November 27, 2021

Iraqi-born American pleads guilty to supporting foreign terror groups

In alarming news out of Ohio, a 22-year-old Iraqi-born American citizen pleaded guilty last week to a single count of attempting to provide material support to ISIS and ISIS Wilayat Khorasan (ISIS-K), both known foreign terrorist organizations, as the Washington Examiner reports.

A press release issued by the U.S. Department of Justice revealed that Naser Almadaoji had intentions of joining and ultimately training with the terror groups and, to that end, bought himself a ticket to Astana, Kazakhstan back in 2018.

From there, Almadaoji hoped he could arrange to be smuggled into Afghanistan, but the entire plan was foiled by his arrest, which occurred before his flight from the Columbus airport was even able to depart.

According to a conversation the Beavercreek man had with an individual he erroneously thought was an ISIS supporter like himself, his desire was to obtain “weapons experts training, planning and executing, hit and run, capturing high value targets, ways to break into homes and avoid security guards. That type of training.”

Almadaoji also explained to an informant posing online as a fellow ISIS supporter that he endeavored to foment some kind of conflict within the United States between anti-government militia members and federal authorities.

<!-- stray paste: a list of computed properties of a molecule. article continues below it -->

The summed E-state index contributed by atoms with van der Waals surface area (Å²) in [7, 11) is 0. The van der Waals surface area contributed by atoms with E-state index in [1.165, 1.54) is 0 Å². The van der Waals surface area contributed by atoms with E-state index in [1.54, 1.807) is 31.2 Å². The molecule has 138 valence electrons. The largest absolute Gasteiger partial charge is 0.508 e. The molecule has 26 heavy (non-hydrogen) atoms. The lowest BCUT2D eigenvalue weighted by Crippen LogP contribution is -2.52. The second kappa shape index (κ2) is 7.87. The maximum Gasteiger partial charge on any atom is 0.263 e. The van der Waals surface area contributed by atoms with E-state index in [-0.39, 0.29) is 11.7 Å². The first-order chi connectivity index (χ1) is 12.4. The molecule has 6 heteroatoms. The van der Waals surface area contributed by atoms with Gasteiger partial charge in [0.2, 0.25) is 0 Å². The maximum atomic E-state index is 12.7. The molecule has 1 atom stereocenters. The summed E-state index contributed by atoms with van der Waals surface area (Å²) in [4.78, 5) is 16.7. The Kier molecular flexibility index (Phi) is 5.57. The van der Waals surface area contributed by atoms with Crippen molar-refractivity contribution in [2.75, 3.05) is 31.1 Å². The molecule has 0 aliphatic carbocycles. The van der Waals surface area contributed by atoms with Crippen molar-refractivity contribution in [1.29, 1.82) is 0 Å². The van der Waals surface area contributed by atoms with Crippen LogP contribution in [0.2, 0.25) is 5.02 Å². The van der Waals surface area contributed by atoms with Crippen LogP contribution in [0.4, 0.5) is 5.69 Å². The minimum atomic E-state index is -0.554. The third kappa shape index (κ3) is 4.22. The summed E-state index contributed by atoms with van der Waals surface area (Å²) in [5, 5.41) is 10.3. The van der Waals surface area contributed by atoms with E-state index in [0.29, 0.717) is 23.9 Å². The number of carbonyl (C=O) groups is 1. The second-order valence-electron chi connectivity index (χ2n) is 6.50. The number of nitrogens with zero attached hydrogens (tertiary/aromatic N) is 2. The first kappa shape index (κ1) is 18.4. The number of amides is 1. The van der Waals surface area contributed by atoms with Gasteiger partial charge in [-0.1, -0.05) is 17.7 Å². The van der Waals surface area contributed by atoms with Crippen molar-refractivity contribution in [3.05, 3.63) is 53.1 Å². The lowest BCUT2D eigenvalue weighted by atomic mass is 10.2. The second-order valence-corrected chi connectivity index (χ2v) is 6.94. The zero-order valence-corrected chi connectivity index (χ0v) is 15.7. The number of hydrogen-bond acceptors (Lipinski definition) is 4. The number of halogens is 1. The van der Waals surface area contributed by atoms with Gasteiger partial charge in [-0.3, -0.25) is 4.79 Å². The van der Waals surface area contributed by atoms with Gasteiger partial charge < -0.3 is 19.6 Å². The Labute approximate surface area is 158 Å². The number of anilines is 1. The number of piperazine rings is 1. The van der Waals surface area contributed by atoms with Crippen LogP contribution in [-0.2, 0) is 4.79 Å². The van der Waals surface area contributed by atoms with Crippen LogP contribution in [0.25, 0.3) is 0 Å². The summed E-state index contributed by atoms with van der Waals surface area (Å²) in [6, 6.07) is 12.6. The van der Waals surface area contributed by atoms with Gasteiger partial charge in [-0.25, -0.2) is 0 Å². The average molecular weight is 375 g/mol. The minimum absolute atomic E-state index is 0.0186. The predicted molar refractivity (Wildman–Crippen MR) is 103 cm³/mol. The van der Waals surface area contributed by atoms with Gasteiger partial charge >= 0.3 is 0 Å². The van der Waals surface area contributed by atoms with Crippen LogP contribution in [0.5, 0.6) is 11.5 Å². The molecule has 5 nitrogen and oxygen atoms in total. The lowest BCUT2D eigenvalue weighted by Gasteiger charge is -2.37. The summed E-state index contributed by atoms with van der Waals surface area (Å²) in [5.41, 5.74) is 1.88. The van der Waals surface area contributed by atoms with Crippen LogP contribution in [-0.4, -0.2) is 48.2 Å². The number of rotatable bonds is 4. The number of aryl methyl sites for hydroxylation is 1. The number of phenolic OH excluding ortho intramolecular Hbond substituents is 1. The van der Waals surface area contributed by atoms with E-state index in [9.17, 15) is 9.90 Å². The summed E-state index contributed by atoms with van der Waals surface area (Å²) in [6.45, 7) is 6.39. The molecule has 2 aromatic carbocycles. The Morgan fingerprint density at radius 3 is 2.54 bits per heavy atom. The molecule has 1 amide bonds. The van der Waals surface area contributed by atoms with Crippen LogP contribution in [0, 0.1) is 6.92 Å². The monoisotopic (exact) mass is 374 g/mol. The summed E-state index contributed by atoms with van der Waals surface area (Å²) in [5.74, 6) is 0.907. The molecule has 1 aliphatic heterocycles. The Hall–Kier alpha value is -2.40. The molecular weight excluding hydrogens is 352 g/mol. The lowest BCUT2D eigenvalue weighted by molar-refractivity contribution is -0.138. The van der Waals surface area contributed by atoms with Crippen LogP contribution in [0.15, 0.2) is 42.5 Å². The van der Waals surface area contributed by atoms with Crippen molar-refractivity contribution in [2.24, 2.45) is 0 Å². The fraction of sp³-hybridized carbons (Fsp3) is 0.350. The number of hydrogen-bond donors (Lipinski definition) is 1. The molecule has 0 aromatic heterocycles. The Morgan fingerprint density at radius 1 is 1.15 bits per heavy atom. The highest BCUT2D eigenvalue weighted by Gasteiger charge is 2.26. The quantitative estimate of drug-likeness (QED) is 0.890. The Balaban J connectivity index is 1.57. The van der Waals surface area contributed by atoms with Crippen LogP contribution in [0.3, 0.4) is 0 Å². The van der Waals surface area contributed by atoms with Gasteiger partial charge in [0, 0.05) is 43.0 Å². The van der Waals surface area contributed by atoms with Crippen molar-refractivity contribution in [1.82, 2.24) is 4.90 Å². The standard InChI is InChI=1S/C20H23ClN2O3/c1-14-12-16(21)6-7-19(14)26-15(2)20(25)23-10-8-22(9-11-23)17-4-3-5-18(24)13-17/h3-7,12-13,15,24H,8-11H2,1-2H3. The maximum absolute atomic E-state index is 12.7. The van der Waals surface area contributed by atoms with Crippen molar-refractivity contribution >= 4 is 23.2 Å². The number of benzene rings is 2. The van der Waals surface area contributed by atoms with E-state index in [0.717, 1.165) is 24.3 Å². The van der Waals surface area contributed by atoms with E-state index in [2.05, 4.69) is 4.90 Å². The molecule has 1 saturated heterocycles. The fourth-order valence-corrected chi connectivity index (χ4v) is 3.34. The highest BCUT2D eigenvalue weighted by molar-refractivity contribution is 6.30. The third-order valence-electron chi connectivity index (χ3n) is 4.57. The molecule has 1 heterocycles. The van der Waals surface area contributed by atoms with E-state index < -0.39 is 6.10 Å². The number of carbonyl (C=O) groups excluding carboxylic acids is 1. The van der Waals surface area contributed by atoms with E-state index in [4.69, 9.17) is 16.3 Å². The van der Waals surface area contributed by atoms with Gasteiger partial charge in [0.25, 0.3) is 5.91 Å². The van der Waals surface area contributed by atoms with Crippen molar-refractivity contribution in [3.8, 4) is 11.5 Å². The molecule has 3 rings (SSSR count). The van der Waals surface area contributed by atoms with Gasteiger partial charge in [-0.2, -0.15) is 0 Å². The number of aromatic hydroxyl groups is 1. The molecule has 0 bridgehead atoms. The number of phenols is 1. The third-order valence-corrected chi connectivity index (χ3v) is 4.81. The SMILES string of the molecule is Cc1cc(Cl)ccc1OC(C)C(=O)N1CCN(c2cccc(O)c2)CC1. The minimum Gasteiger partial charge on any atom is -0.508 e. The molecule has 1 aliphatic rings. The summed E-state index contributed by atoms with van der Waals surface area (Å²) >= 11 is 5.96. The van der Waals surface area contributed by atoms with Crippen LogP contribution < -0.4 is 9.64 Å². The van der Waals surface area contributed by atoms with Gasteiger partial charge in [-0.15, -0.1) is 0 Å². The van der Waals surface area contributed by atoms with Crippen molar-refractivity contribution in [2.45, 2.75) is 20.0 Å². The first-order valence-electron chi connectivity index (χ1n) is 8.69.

Furthermore, the accused, had filmed himself pledging his allegiance to ISIS and its leader, while wearing a headscarf, and he also completed a translation of document of purported ISIS origins from Arabic into English, telling someone he thought was also an ISIS supporter, “Don’t thank me…it’s my duty.”

A trial in Almadaoji’s case was scheduled to begin this past Monday, but the defendant instead chose to plead guilty on the preceding Friday evening.

The DOJ noted that Almadaoji faces up to 20 years in prison as a result of his plea, and a district court judge will make a sentencing determination in the context of prevailing federal guidelines and other relevant statutory factors.

Formal sentencing is slated to take place on Jan. 31 of 2022, and hopefully the presiding judge will send a strong message that the type of conduct in which Almadaoji engaged cannot and will not be tolerated.

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